Gemsboks are large antelopes typically found in the arid regions of Africa. They mainly dwell in the deserts in small herds, and have mastered the skills needed for survival in the desert. Like many animals, the gemsbok has also adapted to their environment and this is typically depicted in their feeding patterns.
Gemsbok mainly prefers a diet of perennial grasses, and can switch to shrubs and tree leaves in the summer. The heat of the desert restricts the gemsbok’s movement, and they are mostly active in the early morning or in the afternoon. This is when the air temperatures are coolest, and the gemsbok does not lose precious moisture content. Often, in the evening it is common to see gemsboks standing at the edge of cliffs, catching the breeze. This is essential for off-loading the heat that was built up in the day. Â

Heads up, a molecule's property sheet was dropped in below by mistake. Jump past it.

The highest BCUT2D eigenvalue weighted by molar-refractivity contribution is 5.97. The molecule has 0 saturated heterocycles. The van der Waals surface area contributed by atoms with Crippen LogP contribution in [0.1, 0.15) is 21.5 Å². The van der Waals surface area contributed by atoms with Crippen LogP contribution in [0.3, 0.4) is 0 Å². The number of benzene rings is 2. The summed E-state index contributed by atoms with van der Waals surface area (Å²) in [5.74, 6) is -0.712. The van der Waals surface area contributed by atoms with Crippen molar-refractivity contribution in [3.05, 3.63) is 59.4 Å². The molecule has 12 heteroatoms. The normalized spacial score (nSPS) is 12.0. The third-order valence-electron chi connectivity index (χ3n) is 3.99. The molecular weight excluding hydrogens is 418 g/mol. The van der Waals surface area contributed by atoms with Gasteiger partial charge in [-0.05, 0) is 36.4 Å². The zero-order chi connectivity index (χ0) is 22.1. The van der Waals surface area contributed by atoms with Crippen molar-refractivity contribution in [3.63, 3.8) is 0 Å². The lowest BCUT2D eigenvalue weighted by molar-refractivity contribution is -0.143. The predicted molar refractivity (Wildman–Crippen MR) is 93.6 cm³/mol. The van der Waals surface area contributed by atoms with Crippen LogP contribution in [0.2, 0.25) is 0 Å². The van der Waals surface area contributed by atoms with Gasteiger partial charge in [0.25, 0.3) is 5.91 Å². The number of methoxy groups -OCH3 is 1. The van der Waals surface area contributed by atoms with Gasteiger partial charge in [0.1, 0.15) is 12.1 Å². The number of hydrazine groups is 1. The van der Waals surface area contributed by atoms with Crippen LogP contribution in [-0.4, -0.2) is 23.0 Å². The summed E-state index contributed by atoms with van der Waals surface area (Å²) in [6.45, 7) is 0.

In light of all these adjustments that the gemsbok has made, it is clear why they feed at night! Firstly, they benefit by losing less heat in the night, since air temperatures are cooler and the sun is not up. Secondly, desert fog often increases the moisture content in plants in the night, which is again a gain for the gemsbok. Not only is it losing less moisture, it can also gain more! Since the desert is mostly arid, eating and drinking are best merged into one activity, and the gemsbok does that with ease.
In the animal world, survival is very important. This is especially true for a desert climate, where limited resources are competed for. Having realized this, gemsboks have adapted to their circumstances and evolved. This adaptation has heavily reflected in their feeding patterns. So the late night feeding does make sense!